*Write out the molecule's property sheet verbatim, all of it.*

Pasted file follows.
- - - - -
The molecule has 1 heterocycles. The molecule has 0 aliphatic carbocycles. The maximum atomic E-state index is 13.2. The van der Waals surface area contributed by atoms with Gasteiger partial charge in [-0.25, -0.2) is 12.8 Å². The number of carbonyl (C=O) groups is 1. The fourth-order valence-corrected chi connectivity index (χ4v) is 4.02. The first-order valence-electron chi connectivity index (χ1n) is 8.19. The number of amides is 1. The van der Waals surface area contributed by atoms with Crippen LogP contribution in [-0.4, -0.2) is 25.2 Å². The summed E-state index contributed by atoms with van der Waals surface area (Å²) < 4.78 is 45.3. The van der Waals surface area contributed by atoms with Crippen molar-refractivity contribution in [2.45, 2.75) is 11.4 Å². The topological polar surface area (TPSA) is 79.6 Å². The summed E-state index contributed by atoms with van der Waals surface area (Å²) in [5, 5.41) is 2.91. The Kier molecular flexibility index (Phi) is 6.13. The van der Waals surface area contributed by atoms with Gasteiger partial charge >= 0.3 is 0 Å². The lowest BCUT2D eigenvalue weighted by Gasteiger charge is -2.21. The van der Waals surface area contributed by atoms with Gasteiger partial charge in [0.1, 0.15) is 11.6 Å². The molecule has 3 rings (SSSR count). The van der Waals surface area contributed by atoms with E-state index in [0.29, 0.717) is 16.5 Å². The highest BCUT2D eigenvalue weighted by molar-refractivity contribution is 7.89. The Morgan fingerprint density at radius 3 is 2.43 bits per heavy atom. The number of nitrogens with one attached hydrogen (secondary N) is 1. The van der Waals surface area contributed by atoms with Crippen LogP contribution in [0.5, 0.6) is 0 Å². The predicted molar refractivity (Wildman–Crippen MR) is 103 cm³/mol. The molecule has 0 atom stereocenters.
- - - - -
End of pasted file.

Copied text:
The molecule has 1 heterocycles. The molecule has 0 aliphatic carbocycles. The maximum atomic E-state index is 13.2. The van der Waals surface area contributed by atoms with Gasteiger partial charge in [-0.25, -0.2) is 12.8 Å². The number of carbonyl (C=O) groups is 1. The fourth-order valence-corrected chi connectivity index (χ4v) is 4.02. The first-order valence-electron chi connectivity index (χ1n) is 8.19. The number of amides is 1. The van der Waals surface area contributed by atoms with Crippen LogP contribution in [-0.4, -0.2) is 25.2 Å². The summed E-state index contributed by atoms with van der Waals surface area (Å²) < 4.78 is 45.3. The van der Waals surface area contributed by atoms with Crippen molar-refractivity contribution in [2.45, 2.75) is 11.4 Å². The topological polar surface area (TPSA) is 79.6 Å². The summed E-state index contributed by atoms with van der Waals surface area (Å²) in [5, 5.41) is 2.91. The Kier molecular flexibility index (Phi) is 6.13. The van der Waals surface area contributed by atoms with Gasteiger partial charge >= 0.3 is 0 Å². The lowest BCUT2D eigenvalue weighted by Gasteiger charge is -2.21. The van der Waals surface area contributed by atoms with Gasteiger partial charge in [0.1, 0.15) is 11.6 Å². The molecule has 3 rings (SSSR count). The van der Waals surface area contributed by atoms with E-state index in [0.29, 0.717) is 16.5 Å². The highest BCUT2D eigenvalue weighted by molar-refractivity contribution is 7.89. The Morgan fingerprint density at radius 3 is 2.43 bits per heavy atom. The number of nitrogens with one attached hydrogen (secondary N) is 1. The van der Waals surface area contributed by atoms with Crippen LogP contribution in [0.5, 0.6) is 0 Å². The predicted molar refractivity (Wildman–Crippen MR) is 103 cm³/mol. The molecule has 0 atom stereocenters.